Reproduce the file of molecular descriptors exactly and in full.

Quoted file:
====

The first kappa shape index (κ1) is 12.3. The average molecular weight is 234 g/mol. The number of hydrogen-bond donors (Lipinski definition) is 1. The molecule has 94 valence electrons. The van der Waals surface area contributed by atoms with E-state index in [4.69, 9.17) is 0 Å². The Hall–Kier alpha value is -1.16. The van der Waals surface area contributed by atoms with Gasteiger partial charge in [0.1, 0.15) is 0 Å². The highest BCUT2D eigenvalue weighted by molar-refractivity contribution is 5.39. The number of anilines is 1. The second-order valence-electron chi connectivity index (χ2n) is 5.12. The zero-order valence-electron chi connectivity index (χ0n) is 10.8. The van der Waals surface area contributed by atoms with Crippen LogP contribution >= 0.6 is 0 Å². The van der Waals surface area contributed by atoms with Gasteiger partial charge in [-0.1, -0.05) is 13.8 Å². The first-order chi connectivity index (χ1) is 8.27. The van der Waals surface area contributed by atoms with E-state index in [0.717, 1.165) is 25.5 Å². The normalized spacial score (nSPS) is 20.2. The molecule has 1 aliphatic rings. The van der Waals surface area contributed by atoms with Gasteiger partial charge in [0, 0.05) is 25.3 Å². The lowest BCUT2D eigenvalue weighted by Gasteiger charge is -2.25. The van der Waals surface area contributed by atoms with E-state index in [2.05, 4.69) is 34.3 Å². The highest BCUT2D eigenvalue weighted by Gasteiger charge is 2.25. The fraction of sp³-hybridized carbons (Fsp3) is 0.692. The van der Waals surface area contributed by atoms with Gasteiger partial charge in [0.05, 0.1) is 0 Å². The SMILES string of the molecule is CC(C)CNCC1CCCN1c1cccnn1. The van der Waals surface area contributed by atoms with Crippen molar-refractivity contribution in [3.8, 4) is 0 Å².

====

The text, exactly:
The first kappa shape index (κ1) is 12.3. The average molecular weight is 234 g/mol. The number of hydrogen-bond donors (Lipinski definition) is 1. The molecule has 94 valence electrons. The van der Waals surface area contributed by atoms with E-state index in [4.69, 9.17) is 0 Å². The Hall–Kier alpha value is -1.16. The van der Waals surface area contributed by atoms with Gasteiger partial charge in [0.1, 0.15) is 0 Å². The highest BCUT2D eigenvalue weighted by molar-refractivity contribution is 5.39. The number of anilines is 1. The second-order valence-electron chi connectivity index (χ2n) is 5.12. The zero-order valence-electron chi connectivity index (χ0n) is 10.8. The van der Waals surface area contributed by atoms with Crippen LogP contribution >= 0.6 is 0 Å². The van der Waals surface area contributed by atoms with Gasteiger partial charge in [-0.1, -0.05) is 13.8 Å². The first-order chi connectivity index (χ1) is 8.27. The van der Waals surface area contributed by atoms with E-state index in [0.717, 1.165) is 25.5 Å². The normalized spacial score (nSPS) is 20.2. The molecule has 1 aliphatic rings. The van der Waals surface area contributed by atoms with Gasteiger partial charge in [0, 0.05) is 25.3 Å². The lowest BCUT2D eigenvalue weighted by Gasteiger charge is -2.25. The van der Waals surface area contributed by atoms with E-state index in [2.05, 4.69) is 34.3 Å². The highest BCUT2D eigenvalue weighted by Gasteiger charge is 2.25. The fraction of sp³-hybridized carbons (Fsp3) is 0.692. The van der Waals surface area contributed by atoms with Gasteiger partial charge in [0.05, 0.1) is 0 Å². The SMILES string of the molecule is CC(C)CNCC1CCCN1c1cccnn1. The van der Waals surface area contributed by atoms with Crippen molar-refractivity contribution in [3.8, 4) is 0 Å².